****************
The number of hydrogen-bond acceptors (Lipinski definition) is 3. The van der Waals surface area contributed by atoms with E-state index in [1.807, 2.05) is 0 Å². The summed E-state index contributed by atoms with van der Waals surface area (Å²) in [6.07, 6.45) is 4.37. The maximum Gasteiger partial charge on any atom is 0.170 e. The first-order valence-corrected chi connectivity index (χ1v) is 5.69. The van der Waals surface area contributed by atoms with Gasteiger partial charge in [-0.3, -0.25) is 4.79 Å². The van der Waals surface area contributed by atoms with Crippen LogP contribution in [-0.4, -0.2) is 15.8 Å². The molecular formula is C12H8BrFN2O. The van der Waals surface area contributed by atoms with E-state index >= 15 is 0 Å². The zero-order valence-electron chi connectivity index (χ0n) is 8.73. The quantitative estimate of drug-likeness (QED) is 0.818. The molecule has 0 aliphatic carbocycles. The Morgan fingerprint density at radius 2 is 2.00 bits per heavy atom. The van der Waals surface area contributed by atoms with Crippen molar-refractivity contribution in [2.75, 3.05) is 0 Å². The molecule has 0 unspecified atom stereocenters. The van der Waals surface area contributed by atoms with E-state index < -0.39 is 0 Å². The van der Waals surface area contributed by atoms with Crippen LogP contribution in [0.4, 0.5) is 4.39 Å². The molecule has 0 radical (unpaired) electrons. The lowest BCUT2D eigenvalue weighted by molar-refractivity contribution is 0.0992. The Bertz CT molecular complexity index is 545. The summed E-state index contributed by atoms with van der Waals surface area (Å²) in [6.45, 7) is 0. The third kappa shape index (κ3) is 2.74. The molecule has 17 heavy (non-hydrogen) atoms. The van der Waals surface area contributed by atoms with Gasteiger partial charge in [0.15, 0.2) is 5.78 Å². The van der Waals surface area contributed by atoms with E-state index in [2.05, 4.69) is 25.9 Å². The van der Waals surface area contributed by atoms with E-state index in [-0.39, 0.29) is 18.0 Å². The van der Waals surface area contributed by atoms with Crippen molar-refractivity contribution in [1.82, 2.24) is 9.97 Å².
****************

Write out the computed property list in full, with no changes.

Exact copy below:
The number of hydrogen-bond acceptors (Lipinski definition) is 3. The van der Waals surface area contributed by atoms with E-state index in [1.807, 2.05) is 0 Å². The summed E-state index contributed by atoms with van der Waals surface area (Å²) in [6.07, 6.45) is 4.37. The maximum Gasteiger partial charge on any atom is 0.170 e. The first-order valence-corrected chi connectivity index (χ1v) is 5.69. The van der Waals surface area contributed by atoms with Gasteiger partial charge in [-0.3, -0.25) is 4.79 Å². The van der Waals surface area contributed by atoms with Crippen LogP contribution in [-0.4, -0.2) is 15.8 Å². The molecular formula is C12H8BrFN2O. The van der Waals surface area contributed by atoms with E-state index >= 15 is 0 Å². The zero-order valence-electron chi connectivity index (χ0n) is 8.73. The quantitative estimate of drug-likeness (QED) is 0.818. The molecule has 0 aliphatic carbocycles. The Morgan fingerprint density at radius 2 is 2.00 bits per heavy atom. The van der Waals surface area contributed by atoms with Crippen molar-refractivity contribution in [2.75, 3.05) is 0 Å². The molecule has 0 unspecified atom stereocenters. The van der Waals surface area contributed by atoms with E-state index < -0.39 is 0 Å². The van der Waals surface area contributed by atoms with Crippen LogP contribution in [0.4, 0.5) is 4.39 Å². The molecule has 0 radical (unpaired) electrons. The lowest BCUT2D eigenvalue weighted by molar-refractivity contribution is 0.0992. The Bertz CT molecular complexity index is 545. The summed E-state index contributed by atoms with van der Waals surface area (Å²) in [6.45, 7) is 0. The third kappa shape index (κ3) is 2.74. The molecule has 17 heavy (non-hydrogen) atoms. The van der Waals surface area contributed by atoms with Gasteiger partial charge in [0.15, 0.2) is 5.78 Å². The van der Waals surface area contributed by atoms with E-state index in [2.05, 4.69) is 25.9 Å². The van der Waals surface area contributed by atoms with E-state index in [-0.39, 0.29) is 18.0 Å². The van der Waals surface area contributed by atoms with Crippen molar-refractivity contribution in [1.82, 2.24) is 9.97 Å².